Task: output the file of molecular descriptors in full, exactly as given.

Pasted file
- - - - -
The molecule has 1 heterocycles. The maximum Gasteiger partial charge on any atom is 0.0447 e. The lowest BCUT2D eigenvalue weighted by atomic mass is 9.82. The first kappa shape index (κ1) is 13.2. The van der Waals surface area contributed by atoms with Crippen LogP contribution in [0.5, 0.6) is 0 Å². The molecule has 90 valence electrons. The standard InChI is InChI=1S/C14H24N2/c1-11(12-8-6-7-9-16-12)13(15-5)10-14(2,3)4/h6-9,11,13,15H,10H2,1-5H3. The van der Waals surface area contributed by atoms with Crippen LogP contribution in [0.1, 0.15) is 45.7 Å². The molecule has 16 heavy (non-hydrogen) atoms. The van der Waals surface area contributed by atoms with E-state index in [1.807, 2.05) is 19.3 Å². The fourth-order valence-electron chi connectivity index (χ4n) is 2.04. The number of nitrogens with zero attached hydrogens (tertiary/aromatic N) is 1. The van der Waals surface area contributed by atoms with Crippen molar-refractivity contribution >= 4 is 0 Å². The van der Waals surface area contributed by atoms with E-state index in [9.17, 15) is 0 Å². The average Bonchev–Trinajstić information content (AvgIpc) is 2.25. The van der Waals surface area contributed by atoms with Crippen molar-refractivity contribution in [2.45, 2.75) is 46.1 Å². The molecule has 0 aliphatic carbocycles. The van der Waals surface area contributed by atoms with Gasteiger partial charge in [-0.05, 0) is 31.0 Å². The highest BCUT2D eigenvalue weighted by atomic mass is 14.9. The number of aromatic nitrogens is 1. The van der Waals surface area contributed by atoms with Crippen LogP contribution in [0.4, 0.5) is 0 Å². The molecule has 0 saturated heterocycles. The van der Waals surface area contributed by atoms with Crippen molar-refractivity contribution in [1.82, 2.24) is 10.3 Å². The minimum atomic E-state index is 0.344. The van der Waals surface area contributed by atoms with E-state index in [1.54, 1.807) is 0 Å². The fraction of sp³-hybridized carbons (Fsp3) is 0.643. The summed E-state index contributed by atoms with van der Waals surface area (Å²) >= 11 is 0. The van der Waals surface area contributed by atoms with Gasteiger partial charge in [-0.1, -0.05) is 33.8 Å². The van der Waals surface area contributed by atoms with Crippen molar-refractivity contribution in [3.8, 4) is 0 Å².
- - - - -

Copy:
The molecule has 1 heterocycles. The maximum Gasteiger partial charge on any atom is 0.0447 e. The lowest BCUT2D eigenvalue weighted by atomic mass is 9.82. The first kappa shape index (κ1) is 13.2. The van der Waals surface area contributed by atoms with Crippen LogP contribution in [0.5, 0.6) is 0 Å². The molecule has 90 valence electrons. The standard InChI is InChI=1S/C14H24N2/c1-11(12-8-6-7-9-16-12)13(15-5)10-14(2,3)4/h6-9,11,13,15H,10H2,1-5H3. The van der Waals surface area contributed by atoms with Crippen LogP contribution in [0.1, 0.15) is 45.7 Å². The molecule has 16 heavy (non-hydrogen) atoms. The van der Waals surface area contributed by atoms with E-state index in [1.807, 2.05) is 19.3 Å². The fourth-order valence-electron chi connectivity index (χ4n) is 2.04. The number of nitrogens with zero attached hydrogens (tertiary/aromatic N) is 1. The van der Waals surface area contributed by atoms with Crippen molar-refractivity contribution >= 4 is 0 Å². The van der Waals surface area contributed by atoms with E-state index in [9.17, 15) is 0 Å². The average Bonchev–Trinajstić information content (AvgIpc) is 2.25. The van der Waals surface area contributed by atoms with Crippen molar-refractivity contribution in [2.45, 2.75) is 46.1 Å². The molecule has 0 aliphatic carbocycles. The van der Waals surface area contributed by atoms with Gasteiger partial charge in [-0.05, 0) is 31.0 Å². The highest BCUT2D eigenvalue weighted by atomic mass is 14.9. The number of aromatic nitrogens is 1. The van der Waals surface area contributed by atoms with Crippen LogP contribution in [0.4, 0.5) is 0 Å². The molecule has 0 saturated heterocycles. The van der Waals surface area contributed by atoms with Crippen molar-refractivity contribution in [1.82, 2.24) is 10.3 Å². The minimum atomic E-state index is 0.344. The van der Waals surface area contributed by atoms with E-state index in [1.54, 1.807) is 0 Å². The fraction of sp³-hybridized carbons (Fsp3) is 0.643. The summed E-state index contributed by atoms with van der Waals surface area (Å²) >= 11 is 0. The van der Waals surface area contributed by atoms with Gasteiger partial charge in [-0.1, -0.05) is 33.8 Å². The van der Waals surface area contributed by atoms with Crippen molar-refractivity contribution in [3.8, 4) is 0 Å².